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J Clin Virol. 1999 Sep;14(1):25-9.

The accuracy of an alternative confirmatory strategy for detection of antibodies to HIV-1: experience from a regional laboratory in Kagera, Tanzania.

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  • 1Department of Microbiology, Muhimbili University College of Health Sciences, Dar es Salaam, Tanzania.



Constant improvement of HIV tests often results in withdrawal of poorer quality tests by the manufacturing companies. It is thus often necessary to evaluate new HIV testing kits and modify the existing testing strategies.


To evaluate an alternative HIV antibody testing strategy which involves consecutive testing of sera by two enzyme-linked immunosorbent assays (ELISA), which both are recombinant antigen-based but utilise different test principles, followed by re-testing of sera giving discordant results.


Sera (n = 1558) from a cross-sectional study of the HIV-1 seroprevalence in the Kagera region of Tanzania were tested using two ELISAs in parallel: Enzygnost anti-HIV-1/2 plus and Wellcozyme HIV-1 recombinant. Western blot analysis was done on all concordantly reactive and repeatedly discordant reactive samples as well as on 10% of concordantly ELISA negative sera.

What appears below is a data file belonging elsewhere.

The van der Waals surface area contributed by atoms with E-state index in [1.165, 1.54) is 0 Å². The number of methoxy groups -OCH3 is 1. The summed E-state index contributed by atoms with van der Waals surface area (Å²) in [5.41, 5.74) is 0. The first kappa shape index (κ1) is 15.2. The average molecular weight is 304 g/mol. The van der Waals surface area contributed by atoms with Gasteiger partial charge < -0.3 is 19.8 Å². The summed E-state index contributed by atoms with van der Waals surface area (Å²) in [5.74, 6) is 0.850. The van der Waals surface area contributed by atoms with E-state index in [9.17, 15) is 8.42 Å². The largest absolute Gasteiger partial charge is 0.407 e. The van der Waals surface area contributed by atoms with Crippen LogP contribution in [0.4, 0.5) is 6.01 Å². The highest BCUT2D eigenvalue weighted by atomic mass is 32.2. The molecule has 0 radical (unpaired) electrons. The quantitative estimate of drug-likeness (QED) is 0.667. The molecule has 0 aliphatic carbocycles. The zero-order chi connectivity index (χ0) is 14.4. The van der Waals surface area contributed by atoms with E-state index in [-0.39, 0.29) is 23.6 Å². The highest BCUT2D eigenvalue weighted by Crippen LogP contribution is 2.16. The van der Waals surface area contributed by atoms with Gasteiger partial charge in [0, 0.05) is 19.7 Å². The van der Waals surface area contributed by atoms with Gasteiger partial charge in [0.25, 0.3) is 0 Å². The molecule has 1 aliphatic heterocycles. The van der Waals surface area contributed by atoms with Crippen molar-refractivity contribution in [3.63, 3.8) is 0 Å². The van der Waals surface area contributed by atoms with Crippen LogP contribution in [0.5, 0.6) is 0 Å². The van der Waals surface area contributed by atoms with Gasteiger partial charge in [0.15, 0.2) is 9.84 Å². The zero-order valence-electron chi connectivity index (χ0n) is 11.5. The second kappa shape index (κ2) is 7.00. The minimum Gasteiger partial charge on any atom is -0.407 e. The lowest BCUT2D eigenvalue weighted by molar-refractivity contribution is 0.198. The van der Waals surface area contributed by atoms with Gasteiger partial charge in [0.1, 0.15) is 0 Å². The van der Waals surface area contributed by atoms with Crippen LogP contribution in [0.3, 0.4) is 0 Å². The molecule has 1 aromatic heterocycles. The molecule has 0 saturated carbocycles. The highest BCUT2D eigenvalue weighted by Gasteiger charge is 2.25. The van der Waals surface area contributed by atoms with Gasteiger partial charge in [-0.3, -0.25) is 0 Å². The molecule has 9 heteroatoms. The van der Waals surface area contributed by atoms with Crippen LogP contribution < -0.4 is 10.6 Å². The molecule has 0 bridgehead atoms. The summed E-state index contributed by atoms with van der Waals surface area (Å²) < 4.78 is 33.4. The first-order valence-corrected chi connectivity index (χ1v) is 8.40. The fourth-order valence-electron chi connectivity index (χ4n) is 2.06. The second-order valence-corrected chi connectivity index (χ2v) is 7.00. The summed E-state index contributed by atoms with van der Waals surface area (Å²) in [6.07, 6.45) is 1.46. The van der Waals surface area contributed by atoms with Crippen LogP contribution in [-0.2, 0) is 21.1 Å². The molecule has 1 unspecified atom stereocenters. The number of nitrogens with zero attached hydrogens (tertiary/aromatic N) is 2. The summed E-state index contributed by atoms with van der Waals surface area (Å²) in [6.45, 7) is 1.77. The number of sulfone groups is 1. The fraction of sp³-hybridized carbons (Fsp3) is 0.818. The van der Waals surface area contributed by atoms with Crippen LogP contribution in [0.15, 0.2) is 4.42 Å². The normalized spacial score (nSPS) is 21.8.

Two hundred and four sera (13.1%) were confirmed HIV-1-antibody positive. Both ELISAs had a sensitivity of 100%. The specificities of the ELISAs at initial and repeated testing were 99.8 and 99.9%, respectively, for Enzygnost and 97.7 and 99.5%, respectively, for Wellcozyme. None of the sera was concordantly false positive in both ELISAs. The mean ratio of the optical density of a sample to the cut off value of the test run (OD/CO ratio) was lower for samples giving false positive reactions than for confirmed HIV-1-antibody-positive samples. It is therefore important to interpret with caution HIV antibody ELISA test results on samples giving low OD/CO ratios. None of 10% of randomly selected concordantly ELISA negative sera gave a positive Western blot reaction.


This field evaluation of an HIV antibody testing strategy involving the use of a recombinant antigen-based sandwich ELISA (Enzygnost) followed by a recombinant antigen-based competitive ELISA (Wellcozyme) showed that it had a sensitivity and specificity of 100%.

[PubMed - indexed for MEDLINE]
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